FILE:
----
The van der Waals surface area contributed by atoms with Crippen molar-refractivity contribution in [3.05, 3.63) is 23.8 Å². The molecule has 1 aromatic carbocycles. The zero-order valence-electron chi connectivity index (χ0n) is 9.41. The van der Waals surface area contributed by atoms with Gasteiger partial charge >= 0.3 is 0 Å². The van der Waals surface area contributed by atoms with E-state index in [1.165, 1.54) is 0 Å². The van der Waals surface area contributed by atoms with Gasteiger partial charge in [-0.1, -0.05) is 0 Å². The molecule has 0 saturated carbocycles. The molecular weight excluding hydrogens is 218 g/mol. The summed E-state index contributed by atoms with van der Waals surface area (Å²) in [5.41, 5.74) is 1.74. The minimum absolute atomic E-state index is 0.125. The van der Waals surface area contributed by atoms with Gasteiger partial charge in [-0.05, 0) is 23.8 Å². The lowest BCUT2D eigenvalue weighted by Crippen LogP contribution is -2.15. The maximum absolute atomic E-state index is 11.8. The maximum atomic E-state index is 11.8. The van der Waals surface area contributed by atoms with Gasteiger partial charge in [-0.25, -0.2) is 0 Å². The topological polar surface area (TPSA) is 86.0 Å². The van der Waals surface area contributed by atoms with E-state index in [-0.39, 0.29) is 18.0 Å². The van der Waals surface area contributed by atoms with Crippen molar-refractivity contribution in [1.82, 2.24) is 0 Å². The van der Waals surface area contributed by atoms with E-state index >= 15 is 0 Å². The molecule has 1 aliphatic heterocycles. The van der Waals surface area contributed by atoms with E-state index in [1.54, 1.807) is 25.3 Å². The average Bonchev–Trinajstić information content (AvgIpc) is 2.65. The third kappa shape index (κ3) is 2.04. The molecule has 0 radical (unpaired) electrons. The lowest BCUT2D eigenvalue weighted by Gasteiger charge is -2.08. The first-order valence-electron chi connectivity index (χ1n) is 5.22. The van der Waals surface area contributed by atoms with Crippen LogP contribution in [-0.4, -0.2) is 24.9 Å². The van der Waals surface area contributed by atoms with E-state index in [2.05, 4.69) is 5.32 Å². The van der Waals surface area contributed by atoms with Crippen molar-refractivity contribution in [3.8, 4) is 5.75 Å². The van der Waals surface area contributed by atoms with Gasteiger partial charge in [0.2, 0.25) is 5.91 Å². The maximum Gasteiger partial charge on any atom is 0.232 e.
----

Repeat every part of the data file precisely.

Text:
The van der Waals surface area contributed by atoms with Crippen molar-refractivity contribution in [3.05, 3.63) is 23.8 Å². The molecule has 1 aromatic carbocycles. The zero-order valence-electron chi connectivity index (χ0n) is 9.41. The van der Waals surface area contributed by atoms with Gasteiger partial charge >= 0.3 is 0 Å². The van der Waals surface area contributed by atoms with E-state index in [1.165, 1.54) is 0 Å². The van der Waals surface area contributed by atoms with Gasteiger partial charge in [-0.1, -0.05) is 0 Å². The molecule has 0 saturated carbocycles. The molecular weight excluding hydrogens is 218 g/mol. The summed E-state index contributed by atoms with van der Waals surface area (Å²) in [5.41, 5.74) is 1.74. The minimum absolute atomic E-state index is 0.125. The van der Waals surface area contributed by atoms with Gasteiger partial charge in [-0.05, 0) is 23.8 Å². The lowest BCUT2D eigenvalue weighted by Crippen LogP contribution is -2.15. The maximum absolute atomic E-state index is 11.8. The maximum atomic E-state index is 11.8. The van der Waals surface area contributed by atoms with Gasteiger partial charge in [-0.25, -0.2) is 0 Å². The topological polar surface area (TPSA) is 86.0 Å². The van der Waals surface area contributed by atoms with E-state index in [-0.39, 0.29) is 18.0 Å². The van der Waals surface area contributed by atoms with Crippen molar-refractivity contribution in [1.82, 2.24) is 0 Å². The van der Waals surface area contributed by atoms with E-state index >= 15 is 0 Å². The molecule has 1 aliphatic heterocycles. The van der Waals surface area contributed by atoms with E-state index in [1.54, 1.807) is 25.3 Å². The average Bonchev–Trinajstić information content (AvgIpc) is 2.65. The third kappa shape index (κ3) is 2.04. The molecule has 0 radical (unpaired) electrons. The lowest BCUT2D eigenvalue weighted by Gasteiger charge is -2.08. The first-order valence-electron chi connectivity index (χ1n) is 5.22. The van der Waals surface area contributed by atoms with Crippen LogP contribution in [-0.4, -0.2) is 24.9 Å². The van der Waals surface area contributed by atoms with E-state index in [2.05, 4.69) is 5.32 Å². The van der Waals surface area contributed by atoms with Crippen molar-refractivity contribution in [3.8, 4) is 5.75 Å². The van der Waals surface area contributed by atoms with Gasteiger partial charge in [0.2, 0.25) is 5.91 Å². The maximum Gasteiger partial charge on any atom is 0.232 e.